January 29, 2013

Adapting a heart-healthy lifestyle


---- — It’s likely that someone you know has suffered from cardiovascular disease. According to the Centers for Disease Control, 1 in 3 deaths are from a heart attack or stroke, making heart disease the leading cause of death in the United States. 

In 2011, the Department of Health and Human Services launched the Million Hearts Initiative, which seeks to prevent 1 million deaths from heart attacks and strokes by 2016. One branch of this initiative encourages Americans to make heart-healthy choices to reduce the number of people who need medical intervention for high blood pressure and cholesterol. Here are some measures that you can take.


Eat lots of fruits and vegetables, and eat a wide variety of them. The antioxidants found in them are associated with lowering your risk of heart disease. They are also generally good sources of fiber and are low in calories, which helps with weight control and in fighting heart disease.

Choose whole grains more often. Whole-grain foods are good sources of fiber and can help maintain healthy cholesterol levels. Oatmeal and whole-grain pasta are relatively inexpensive and are both good sources of fiber. Since foods full of fiber are more filling, eating them also helps with weight control.

Choose healthier fats. Fat should be limited overall, but unsaturated-fat choices are more heart healthy than saturated fats. Unsaturated fats can be found in oily fish, like salmon, tuna and trout, as well as nuts, seeds, avocados and vegetable oils. These items can be swapped into your diet for items higher in saturated fats.

Limit foods that are high in saturated and trans fats, as well as foods that are high in cholesterol. Generally, any food with a daily value of 20 percent or more would be high in that nutrient; check the label to find that information. Remember that both trans and saturated fats can increase our cholesterol and should be limited as carefully as dietary cholesterol itself.

Limit high-sodium foods. Use the label and daily value percentage to assess whether foods are high in sodium based on the serving size. Most seasoned products are high, especially soups, broths, flavored rice mixes and prepared pasta dishes. If you use them, consider cutting the seasoned food with whole food. To lower the sodium per serving, for example, cook unseasoned rice and add it to the seasoned-rice mix or add 2 cups of frozen vegetables to a canned soup.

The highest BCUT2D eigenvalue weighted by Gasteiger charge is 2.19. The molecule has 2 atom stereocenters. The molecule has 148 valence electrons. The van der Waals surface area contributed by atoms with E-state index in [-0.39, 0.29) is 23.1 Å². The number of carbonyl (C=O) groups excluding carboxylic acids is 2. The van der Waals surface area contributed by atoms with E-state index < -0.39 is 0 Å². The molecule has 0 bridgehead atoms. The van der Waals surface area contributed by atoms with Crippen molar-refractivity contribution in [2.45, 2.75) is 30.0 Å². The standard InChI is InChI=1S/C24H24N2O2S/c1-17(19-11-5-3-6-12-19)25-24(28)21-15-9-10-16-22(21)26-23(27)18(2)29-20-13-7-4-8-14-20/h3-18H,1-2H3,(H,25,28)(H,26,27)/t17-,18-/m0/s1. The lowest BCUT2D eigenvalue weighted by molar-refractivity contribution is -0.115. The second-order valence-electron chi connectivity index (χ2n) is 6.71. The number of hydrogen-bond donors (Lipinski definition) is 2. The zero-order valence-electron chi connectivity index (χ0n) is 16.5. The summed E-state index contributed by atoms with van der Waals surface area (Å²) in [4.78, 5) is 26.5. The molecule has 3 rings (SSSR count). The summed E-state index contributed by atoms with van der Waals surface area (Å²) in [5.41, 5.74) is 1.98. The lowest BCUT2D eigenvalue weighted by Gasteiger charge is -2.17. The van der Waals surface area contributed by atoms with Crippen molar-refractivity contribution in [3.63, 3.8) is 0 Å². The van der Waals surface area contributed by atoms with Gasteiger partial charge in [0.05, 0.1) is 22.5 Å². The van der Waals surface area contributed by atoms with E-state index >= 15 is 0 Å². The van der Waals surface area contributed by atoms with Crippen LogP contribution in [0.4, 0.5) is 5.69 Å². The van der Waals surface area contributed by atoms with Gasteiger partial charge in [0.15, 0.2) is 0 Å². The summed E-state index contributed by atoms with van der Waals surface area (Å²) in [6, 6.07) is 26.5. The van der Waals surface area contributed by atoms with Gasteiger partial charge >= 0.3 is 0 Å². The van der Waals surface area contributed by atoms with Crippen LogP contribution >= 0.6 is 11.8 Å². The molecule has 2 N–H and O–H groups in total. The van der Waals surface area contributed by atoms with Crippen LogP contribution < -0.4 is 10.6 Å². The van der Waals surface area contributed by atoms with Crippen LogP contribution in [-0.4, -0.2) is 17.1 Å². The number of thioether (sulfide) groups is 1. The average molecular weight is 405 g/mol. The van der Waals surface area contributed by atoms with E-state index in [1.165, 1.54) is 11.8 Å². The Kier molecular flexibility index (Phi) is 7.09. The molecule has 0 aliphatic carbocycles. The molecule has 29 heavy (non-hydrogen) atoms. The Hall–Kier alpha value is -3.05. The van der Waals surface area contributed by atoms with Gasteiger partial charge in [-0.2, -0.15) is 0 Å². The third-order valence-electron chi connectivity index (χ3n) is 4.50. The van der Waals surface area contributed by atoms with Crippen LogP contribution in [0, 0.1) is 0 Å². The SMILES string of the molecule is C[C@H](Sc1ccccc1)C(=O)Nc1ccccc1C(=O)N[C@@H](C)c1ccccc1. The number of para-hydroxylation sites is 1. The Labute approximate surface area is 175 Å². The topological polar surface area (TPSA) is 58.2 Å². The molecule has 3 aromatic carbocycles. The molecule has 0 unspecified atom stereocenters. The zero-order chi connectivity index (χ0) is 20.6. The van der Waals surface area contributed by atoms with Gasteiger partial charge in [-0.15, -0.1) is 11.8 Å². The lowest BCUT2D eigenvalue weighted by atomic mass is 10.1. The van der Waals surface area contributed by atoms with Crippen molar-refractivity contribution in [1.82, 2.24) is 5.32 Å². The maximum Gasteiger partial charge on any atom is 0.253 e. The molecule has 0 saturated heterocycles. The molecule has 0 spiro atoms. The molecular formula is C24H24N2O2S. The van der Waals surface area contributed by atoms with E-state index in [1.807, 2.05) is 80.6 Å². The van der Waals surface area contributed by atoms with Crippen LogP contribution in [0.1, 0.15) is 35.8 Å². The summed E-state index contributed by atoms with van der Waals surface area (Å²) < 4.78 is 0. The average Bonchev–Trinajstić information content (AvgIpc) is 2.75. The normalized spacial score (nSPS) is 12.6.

A major step to having a healthy heart is keeping active. For most people, the target is to be moderately active for at least 30 minutes most days of the week. Moderate activity will slightly raise your heart rate or have you breathing a little harder, but you will still be able to carry on a conversation. Clearly this level of activity is different for each individual and can change a lot within each person’s lifetime.

If you are currently not active most days, any increase can help reduce your risk for heart disease. On the other hand, if you are active but suffer from high blood pressure or high cholesterol, you may need to increase the pace or duration of your activity to see a change in your health. You may have walked regularly for your whole life, but if your blood pressure is getting higher, you may need to begin a more rigorous regiment. You should add to your activity level slowly and in short increments. For example, if you have walked for a half-hour regularly, you could start your half-hour walk with a light 10-minute jog and finish up with a 20-minute walk, gradually increasing the amount of time spent jogging.

These recommendations surely sound familiar if you follow this column. A heart-healthy lifestyle is really a healthy lifestyle. The Million Hearts Initiative not only aims to get people at risk for heart disease to make these lifestyle changes, but everyone. Since most of us will be at risk for heart disease at some point in our lives, it is a good idea to make these changes now. 

Jordy Kivett is a nutrition educator at Cornell Cooperative Extension in Clinton County. For more information, contact her at 561-7450.